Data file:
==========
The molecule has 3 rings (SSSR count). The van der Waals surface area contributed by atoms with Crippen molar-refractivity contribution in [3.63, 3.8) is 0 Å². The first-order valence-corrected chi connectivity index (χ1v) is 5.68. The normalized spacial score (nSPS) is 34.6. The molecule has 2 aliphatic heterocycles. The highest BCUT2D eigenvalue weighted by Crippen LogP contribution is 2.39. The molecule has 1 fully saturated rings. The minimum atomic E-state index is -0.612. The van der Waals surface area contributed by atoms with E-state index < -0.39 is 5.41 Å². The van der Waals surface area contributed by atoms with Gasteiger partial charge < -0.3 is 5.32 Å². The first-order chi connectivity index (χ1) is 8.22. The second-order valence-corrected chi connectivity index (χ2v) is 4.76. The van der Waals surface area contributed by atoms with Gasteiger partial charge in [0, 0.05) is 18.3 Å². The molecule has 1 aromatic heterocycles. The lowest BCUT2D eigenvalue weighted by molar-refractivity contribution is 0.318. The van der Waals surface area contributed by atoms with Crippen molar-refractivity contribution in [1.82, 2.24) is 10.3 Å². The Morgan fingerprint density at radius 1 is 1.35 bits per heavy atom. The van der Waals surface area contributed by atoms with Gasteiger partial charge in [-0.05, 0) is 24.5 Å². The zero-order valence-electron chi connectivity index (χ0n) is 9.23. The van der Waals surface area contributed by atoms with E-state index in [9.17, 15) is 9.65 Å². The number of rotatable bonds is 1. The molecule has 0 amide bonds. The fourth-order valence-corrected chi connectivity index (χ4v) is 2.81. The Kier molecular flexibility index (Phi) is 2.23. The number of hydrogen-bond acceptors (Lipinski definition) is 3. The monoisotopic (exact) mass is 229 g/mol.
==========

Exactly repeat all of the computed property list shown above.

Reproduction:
The molecule has 3 rings (SSSR count). The van der Waals surface area contributed by atoms with Crippen molar-refractivity contribution in [3.63, 3.8) is 0 Å². The first-order valence-corrected chi connectivity index (χ1v) is 5.68. The normalized spacial score (nSPS) is 34.6. The molecule has 2 aliphatic heterocycles. The highest BCUT2D eigenvalue weighted by Crippen LogP contribution is 2.39. The molecule has 1 fully saturated rings. The minimum atomic E-state index is -0.612. The van der Waals surface area contributed by atoms with E-state index < -0.39 is 5.41 Å². The van der Waals surface area contributed by atoms with Gasteiger partial charge < -0.3 is 5.32 Å². The first-order chi connectivity index (χ1) is 8.22. The second-order valence-corrected chi connectivity index (χ2v) is 4.76. The van der Waals surface area contributed by atoms with Gasteiger partial charge in [0, 0.05) is 18.3 Å². The molecule has 1 aromatic heterocycles. The lowest BCUT2D eigenvalue weighted by molar-refractivity contribution is 0.318. The van der Waals surface area contributed by atoms with Crippen molar-refractivity contribution in [1.82, 2.24) is 10.3 Å². The Morgan fingerprint density at radius 1 is 1.35 bits per heavy atom. The van der Waals surface area contributed by atoms with Gasteiger partial charge in [-0.05, 0) is 24.5 Å². The zero-order valence-electron chi connectivity index (χ0n) is 9.23. The van der Waals surface area contributed by atoms with E-state index in [9.17, 15) is 9.65 Å². The number of rotatable bonds is 1. The molecule has 0 amide bonds. The fourth-order valence-corrected chi connectivity index (χ4v) is 2.81. The Kier molecular flexibility index (Phi) is 2.23. The number of hydrogen-bond acceptors (Lipinski definition) is 3. The monoisotopic (exact) mass is 229 g/mol.